We drove 70 miles to St. Anthony, Newfoundland which is located on the northern most point of Newfoundland. St. Anthony is known as the "Iceberg Capitol of the World".
After we got set up at the campground, we car pooled into St. Anthony. The first place we went was the Town Hall where the Mayor came in special on a Saturday to tell us about the town and give us some history. There are polar bears that ride the icebergs down the ocean from Greenland, and then swim into shore. They have web feet so they can swim over 100 miles without resting. Adult male polar bears stand 8 to 11 feet tall and weigh up to 1,000 pounds. They can run up to 35 MPH. They can smell food, depending the wind direction, up to 10-30 miles away. Their main food source is Ringed Seals. They are very vicious and kill and destroy things for really no reason, leaving their kill without eating it. A few years back, one came to town and was threatening some townspeople. It was shot with a tranquilizer gun with the hope of relocating him some place else. He ended up dying, so they had him stuffed. Now this 9 foot tall polar bear is in the town hall in a glassed-in case.
Our next stop was the Grenfell Information Center. Wilfred Grenfell was a doctor/missionary who came from England in 1892 and changed the life of the people all along the northern peninsula and in southern Labrador. He came to investigate the conditions in the Labrador fishery. He devoted his life practicing medicine, building hospitals and establishing schools and orphanages on the coast that was ice blocked and inaccessible for many months of the year. After we toured the interesting information center, we went across the street and saw one of the hospitals he built and walked through his home and museum.
For our last adventure of the day, nine of us from the caravan went on the Northland Discovery Iceberg, Whale and Seabird Boat Tour. We dressed warmly to go out on this 3 hour boat tour. We hadn't gone very far, when we saw our first humpback whales. The boat turned around and followed them almost all the way back to the harbor where we started. The whales were enormous. The boat we were in weighted about 20 ton and we were told the whales we were seeing probably weighed close to 30 ton, and were probably 45 to 50 feet long. Continuing our ride to see the glaciers, we passed the Fox Point Lighthouse and out into the open waters. As we got out into the open waters the sea became rougher. There were holes along the deck of the boat that allowed the water to drain off the deck. So as we would hit a large wave, the water would come through these holes and wash across the deck and go out the holes on the opposite side. We got our feet wet with 35 degree water temperature. After a while our toes went numb but it was all worth it when we saw the icebergs the boat was taking us to. As we got closer, we notices that one of the icebergs had a large brown strip which the guide said was dirt from the glacier it had broke off of. The icebergs were layers of shimmering ice and the beautiful blue reflection from the water looked spectacular. One of the crew fished a piece of the ice out of the water so we could taste the purest water on earth, Iceberg Ice. By far it was the most beautiful iceberg we have seen so far. It towered above our boat and just to think this iceberg started in Greenland, is over 50,000 years old and will be completely gone in two months because of the "warmer" water it is now in. On our way back, one of the crew on the boat told about the different whales that come to this location, about the icebergs, and the polar bears. Then we came to a section of the mainland and he told us about some of the birds we saw and their habitat and flight plans. He explained to us about the fishing industry of crab and shrimp in St. Anthony.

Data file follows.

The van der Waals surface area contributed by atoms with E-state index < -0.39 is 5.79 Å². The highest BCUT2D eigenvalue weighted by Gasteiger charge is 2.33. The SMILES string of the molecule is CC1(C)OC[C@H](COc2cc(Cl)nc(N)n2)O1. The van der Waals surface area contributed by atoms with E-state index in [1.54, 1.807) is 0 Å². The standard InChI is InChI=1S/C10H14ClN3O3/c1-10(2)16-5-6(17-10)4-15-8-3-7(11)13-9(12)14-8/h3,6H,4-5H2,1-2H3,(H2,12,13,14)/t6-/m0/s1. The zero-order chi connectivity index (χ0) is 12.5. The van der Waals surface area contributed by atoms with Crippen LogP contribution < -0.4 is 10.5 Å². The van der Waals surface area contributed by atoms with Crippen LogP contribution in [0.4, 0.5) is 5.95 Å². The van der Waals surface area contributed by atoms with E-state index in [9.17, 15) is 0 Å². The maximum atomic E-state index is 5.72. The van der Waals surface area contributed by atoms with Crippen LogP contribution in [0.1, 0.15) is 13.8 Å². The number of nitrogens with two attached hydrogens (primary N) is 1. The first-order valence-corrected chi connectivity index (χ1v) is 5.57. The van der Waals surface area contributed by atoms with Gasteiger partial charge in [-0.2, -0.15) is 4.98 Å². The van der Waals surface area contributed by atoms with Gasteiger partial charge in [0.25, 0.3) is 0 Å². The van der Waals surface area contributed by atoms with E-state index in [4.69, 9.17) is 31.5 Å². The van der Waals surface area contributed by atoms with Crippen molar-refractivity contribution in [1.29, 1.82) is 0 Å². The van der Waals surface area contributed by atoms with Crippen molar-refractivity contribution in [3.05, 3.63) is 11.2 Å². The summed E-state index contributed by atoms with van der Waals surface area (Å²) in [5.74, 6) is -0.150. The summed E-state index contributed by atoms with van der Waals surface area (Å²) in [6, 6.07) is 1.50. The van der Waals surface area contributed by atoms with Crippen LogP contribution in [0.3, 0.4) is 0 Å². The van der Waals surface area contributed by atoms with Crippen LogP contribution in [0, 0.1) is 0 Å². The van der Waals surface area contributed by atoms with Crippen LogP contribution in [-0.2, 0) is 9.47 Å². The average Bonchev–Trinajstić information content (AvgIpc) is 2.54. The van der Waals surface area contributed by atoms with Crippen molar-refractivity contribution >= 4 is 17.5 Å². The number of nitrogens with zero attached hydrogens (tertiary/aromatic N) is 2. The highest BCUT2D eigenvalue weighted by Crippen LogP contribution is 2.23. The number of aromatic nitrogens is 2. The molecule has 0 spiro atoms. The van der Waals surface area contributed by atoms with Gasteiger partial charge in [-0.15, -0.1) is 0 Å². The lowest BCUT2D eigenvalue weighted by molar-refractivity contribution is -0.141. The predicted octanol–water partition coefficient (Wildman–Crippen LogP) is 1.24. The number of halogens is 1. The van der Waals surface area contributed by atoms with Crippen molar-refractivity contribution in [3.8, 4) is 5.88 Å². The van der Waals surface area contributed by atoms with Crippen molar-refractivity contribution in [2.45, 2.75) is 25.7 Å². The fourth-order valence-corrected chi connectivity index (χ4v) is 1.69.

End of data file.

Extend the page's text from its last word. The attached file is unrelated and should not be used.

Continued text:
After we got back on shore, back to camp and got our feet warm, we were really tired. We had a long, event packed day but would not have wanted to miss it for the world. Roxie was very glad to see us. I think mainly because it was past her dinner hour but after she was fed, she soon forgave us and wanted to play.